As many as 3,000 jobs could be at risk as Tesco embarks on its latest mission to cut costs by slashing the number of hours its stores are open. The retail giant is shifting overnight shelf-stacking to daytime in 69 stores and ending round-the-clock opening in eight stores (The Daily Mail).

The UK’s biggest retailer said the consultation process with night workers in the 69 impacted stores would begin this summer. Tesco expects the majority of staff affected to stay on, though night workers, who are paid more for working unsociable hours, could experience a drop in earnings if they do. (The Guardian)

Meanwhile, Richard Buxton, chief executive of Old Mutual Global Investors, has given his support to Tesco’s proposed acquisition of Booker and has rejected suggestions that it could distract management from the core business of turning around the supermarket group. (The Times £)

The collapse of the pound after the Brexit vote has weighed on the American owner of the Boots pharmacy chain, which reported an unexpected fall in quarterly sales. Walgreens Boots Alliance said yesterday that government cuts to pharmacy funding in Britain had delivered a further hit to sales at its international retail pharmacy division, which is dominated by more than 2,500 Boots outlets in Britain (The Times £). The fall in sterling and a reduction in pharmacy funding saw the owner of Boots post mixed results (The Daily Mail). Walgreens Boots Alliance posted a dip in quarterly revenues, which came in slightly short of Wall Street expectations, as a strong dollar dented its international business (The Financial Times £)

Doritos, Peperami and Coco Pops are the latest products to fall victim to shrinkflation as rising costs hit food producers. (The Guardian)

JAB, the investment company backed by Germany’s billionaire Reimann family, has added US bakery and sandwich chain Panera Bread to its fast-growing US food and beverages empire, after agreeing to acquire the chain for $7.5bn. (The Financial Times £)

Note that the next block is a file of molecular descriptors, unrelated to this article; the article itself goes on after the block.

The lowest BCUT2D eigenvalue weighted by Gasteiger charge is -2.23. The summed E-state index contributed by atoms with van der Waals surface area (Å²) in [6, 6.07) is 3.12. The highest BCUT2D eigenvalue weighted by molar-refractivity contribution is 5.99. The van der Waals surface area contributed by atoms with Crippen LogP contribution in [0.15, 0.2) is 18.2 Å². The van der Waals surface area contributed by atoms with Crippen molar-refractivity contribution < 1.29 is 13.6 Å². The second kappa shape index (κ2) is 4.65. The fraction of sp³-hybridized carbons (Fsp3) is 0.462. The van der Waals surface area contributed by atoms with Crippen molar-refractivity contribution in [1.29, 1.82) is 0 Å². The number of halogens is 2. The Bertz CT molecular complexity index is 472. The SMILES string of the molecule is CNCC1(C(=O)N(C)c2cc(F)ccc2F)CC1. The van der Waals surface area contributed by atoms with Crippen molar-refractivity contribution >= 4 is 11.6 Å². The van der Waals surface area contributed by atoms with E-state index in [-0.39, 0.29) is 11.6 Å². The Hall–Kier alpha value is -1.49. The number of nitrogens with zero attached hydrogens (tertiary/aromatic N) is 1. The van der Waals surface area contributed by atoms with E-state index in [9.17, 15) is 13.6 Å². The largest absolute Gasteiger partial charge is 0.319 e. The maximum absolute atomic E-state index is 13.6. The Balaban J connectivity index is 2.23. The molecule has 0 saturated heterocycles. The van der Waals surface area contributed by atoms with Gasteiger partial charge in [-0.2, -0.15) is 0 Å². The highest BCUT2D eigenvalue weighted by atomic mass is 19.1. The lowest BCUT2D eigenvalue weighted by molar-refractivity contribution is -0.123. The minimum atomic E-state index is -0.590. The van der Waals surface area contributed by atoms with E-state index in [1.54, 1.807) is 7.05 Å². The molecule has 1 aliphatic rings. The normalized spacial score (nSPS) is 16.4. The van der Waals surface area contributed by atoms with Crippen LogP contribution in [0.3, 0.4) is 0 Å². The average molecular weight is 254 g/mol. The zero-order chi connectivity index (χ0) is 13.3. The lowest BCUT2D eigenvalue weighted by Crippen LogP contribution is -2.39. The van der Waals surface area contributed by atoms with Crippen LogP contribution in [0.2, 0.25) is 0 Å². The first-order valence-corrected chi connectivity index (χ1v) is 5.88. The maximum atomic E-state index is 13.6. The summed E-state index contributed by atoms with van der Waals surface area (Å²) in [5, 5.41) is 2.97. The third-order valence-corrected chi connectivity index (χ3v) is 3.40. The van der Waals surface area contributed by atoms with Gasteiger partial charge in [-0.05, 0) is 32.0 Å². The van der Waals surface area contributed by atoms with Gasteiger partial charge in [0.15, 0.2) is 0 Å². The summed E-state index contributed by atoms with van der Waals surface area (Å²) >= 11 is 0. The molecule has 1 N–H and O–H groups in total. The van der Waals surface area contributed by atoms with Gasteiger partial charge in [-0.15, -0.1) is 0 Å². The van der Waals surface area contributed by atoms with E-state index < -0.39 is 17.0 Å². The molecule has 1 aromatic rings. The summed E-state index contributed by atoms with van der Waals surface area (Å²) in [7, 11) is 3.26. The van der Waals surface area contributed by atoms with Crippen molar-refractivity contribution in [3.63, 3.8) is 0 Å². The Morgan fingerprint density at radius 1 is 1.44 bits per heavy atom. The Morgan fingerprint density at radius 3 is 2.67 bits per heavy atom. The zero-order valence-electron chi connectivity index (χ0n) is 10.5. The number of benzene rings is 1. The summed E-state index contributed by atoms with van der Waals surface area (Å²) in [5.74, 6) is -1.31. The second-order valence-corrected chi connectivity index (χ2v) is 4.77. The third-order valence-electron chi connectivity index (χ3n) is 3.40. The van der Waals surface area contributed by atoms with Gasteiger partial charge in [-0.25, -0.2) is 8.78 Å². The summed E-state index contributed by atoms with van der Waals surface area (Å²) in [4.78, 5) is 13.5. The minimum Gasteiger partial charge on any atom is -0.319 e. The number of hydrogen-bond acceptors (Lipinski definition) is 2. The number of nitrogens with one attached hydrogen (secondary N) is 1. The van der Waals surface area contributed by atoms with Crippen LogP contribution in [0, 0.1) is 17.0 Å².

The FT’s Lex column writes that Panera should tuck comfortably into a JAB portfolio that includes Krispy Kreme Doughnuts and Peet’s Coffee & Tea. However, it warns: “The group is wading into the crowded market for catering and delivery. Venture capitalists have been burning money here for years with little result. A crunch is coming. Panera will be served better by the crunches delivered by top-selling new sandwiches such as the Chipotle Chicken Avocado Melt. Businesses need to innovate offline too.” (The Financial Times £)

Deliveroo is serving up 1,000 new jobs at 30 new delivery-only kitchens across the UK. The tech firm said the project would allow it to team up with more than 200 restaurants and let businesses target new areas without setting up a high street site (The Daily Mail). The technology firm says its sees a gap in the market for a delivery-only restaurant platform that keeps a lid on costs (Sky News)

Cereal Killer founders Alan and Gary Keery have given an interview to The Guardian, telling the paper how they didn’t expect their cafe to spark a protest but, undeterred, they’ve taken the brand from London to the Middle East. (The Guardian)

Monsanto, the world’s biggest seed supplier, said that fiscal second quarter earnings topped analyst estimates and said its results were boosted in part by strong profit growth from its corn and soyabean business and the sale of its seed treating business. (The Financial Times £)